On a grimmer note, fireworks and rockets were available to even young children with often disastrous results. This led to a “Safe and Sane” movement that swept the country in the early 1900s.    One popular card read “How to prevent your boy being killed on the Fourth of July-kill him on the third.”



Tell us about a favorite childhood  fourth of July memory.


Have a happy, safe and sane fourth!



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29 thoughts on “Celebrating the 4th of July through Postcards”

  1. I think I could write pages and pages of 4th of July stories. I remember having cap guns every year and one year we, my brother and I, had a set of Roy Rogers guns and holsters. We were too young to be given ‘real’ fireworks. How we loved playing with those guns for several years. My mother’s family
    was very large and we often gathered for a picnic at my grandfather’s which was across the street from our small towns city park. My older cousins, all boys, used to scare me to death setting off fireworks near me.

    After I married and moved to a farm, my family often joined us here for special holidays like the Fourth. but I think I will save some of those stories for another day.

  2. Crazy that they wore their Sunday best for the 4th. Love the postcards and the stories behind them. Some crazy happenings – fireworks for little kids? Not talking about liberty and freedom? Such neat history, thank you for sharing!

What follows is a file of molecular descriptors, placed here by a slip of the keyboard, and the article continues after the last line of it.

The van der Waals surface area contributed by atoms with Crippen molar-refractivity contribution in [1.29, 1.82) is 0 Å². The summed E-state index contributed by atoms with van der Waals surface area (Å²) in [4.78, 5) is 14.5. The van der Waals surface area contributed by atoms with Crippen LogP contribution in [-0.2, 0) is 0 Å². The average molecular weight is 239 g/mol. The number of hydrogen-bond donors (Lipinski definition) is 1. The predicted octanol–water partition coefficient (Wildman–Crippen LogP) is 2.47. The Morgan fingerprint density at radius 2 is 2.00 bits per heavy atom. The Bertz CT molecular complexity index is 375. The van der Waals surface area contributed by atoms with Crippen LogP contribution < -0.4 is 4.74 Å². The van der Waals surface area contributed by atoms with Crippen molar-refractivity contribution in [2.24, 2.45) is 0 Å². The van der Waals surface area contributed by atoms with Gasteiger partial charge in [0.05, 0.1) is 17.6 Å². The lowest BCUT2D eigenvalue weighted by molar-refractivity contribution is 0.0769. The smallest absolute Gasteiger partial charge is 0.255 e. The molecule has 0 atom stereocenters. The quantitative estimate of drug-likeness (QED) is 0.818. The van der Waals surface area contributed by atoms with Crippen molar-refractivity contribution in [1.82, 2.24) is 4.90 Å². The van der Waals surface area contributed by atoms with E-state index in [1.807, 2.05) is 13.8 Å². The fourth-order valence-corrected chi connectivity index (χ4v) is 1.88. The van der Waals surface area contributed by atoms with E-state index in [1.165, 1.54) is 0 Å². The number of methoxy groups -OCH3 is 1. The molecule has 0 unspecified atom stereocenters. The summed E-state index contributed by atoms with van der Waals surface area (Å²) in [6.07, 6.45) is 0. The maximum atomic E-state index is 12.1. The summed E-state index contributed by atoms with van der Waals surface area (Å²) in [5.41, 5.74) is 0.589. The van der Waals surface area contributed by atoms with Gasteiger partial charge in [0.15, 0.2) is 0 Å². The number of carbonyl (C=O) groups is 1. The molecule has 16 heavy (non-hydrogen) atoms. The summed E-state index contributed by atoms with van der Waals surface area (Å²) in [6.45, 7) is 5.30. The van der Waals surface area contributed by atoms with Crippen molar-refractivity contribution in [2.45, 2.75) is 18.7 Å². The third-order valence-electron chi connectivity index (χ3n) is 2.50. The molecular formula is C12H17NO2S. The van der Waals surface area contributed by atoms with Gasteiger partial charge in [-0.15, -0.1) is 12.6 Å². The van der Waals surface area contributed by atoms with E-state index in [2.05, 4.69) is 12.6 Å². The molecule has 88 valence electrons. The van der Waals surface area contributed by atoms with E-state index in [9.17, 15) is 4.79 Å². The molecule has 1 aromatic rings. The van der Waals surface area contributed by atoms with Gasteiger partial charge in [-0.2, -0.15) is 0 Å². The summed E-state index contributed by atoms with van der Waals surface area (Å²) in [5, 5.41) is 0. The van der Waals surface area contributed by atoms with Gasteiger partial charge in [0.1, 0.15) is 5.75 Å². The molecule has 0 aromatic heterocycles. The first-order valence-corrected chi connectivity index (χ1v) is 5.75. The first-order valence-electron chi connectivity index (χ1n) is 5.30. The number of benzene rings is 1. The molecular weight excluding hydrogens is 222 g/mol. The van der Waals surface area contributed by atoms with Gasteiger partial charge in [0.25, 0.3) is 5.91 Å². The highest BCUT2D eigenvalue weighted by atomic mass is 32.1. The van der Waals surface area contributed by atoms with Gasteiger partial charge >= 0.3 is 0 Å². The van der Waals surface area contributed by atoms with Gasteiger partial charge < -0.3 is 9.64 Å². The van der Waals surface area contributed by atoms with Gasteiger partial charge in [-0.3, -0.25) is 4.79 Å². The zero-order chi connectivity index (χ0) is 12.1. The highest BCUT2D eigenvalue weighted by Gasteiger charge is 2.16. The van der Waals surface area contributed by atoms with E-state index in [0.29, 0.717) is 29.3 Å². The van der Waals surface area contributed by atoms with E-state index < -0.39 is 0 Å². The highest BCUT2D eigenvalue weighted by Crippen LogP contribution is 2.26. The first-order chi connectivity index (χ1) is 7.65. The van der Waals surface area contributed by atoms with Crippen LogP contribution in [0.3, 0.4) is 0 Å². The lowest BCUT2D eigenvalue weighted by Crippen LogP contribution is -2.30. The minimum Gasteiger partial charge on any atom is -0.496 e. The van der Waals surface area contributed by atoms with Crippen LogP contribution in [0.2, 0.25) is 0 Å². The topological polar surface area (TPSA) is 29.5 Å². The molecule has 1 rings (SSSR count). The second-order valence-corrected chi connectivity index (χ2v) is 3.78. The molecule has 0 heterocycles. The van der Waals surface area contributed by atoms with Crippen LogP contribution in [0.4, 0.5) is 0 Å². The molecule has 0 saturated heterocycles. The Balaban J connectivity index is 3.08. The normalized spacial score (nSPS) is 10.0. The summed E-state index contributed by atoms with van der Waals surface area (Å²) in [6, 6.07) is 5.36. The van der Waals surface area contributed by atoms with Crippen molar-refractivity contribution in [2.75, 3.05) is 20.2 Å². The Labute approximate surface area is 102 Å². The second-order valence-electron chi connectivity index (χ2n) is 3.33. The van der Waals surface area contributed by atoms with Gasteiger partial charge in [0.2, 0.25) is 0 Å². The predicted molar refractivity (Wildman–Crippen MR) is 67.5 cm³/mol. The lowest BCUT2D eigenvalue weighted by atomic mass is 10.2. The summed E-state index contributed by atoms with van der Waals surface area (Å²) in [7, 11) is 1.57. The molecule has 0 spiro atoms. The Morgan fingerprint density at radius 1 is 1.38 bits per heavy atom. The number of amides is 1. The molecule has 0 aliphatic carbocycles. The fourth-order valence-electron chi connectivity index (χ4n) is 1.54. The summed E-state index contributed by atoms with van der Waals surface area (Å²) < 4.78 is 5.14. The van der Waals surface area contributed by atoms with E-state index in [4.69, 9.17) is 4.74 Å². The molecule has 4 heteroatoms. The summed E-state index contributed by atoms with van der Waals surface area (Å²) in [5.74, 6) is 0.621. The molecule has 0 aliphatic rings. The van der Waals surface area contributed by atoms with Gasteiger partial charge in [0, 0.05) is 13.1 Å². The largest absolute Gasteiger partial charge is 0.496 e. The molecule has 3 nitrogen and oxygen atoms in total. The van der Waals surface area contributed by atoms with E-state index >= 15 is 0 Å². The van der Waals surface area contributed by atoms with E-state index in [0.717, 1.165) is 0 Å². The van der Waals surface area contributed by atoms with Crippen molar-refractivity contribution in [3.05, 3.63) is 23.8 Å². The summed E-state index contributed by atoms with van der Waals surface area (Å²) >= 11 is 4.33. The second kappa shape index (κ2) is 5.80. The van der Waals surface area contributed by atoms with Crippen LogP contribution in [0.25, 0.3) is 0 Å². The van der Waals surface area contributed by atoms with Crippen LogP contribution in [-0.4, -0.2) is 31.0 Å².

3. Hi Connie,thank you for sharing. You have some great holiday memories. I remember having a cap gun. They were so much fun and no one thought we would grow up to be mass killers. How times have changed!

    Have a happy Fourth!

  4. As a mother of three, I feel compelled to send in my dues to the Society for the Suppression of Unnecessary Noise. Now there’s a cause I can believe in and support. Ha!

    Thanks for another fun post, Margaret!

  5. Hi Susan,
    So glad you enjoyed the postcards. It’s always fun to take a look back. I wonder what future generations will think of us when they look back on this day.

    Have a wonderful fourth!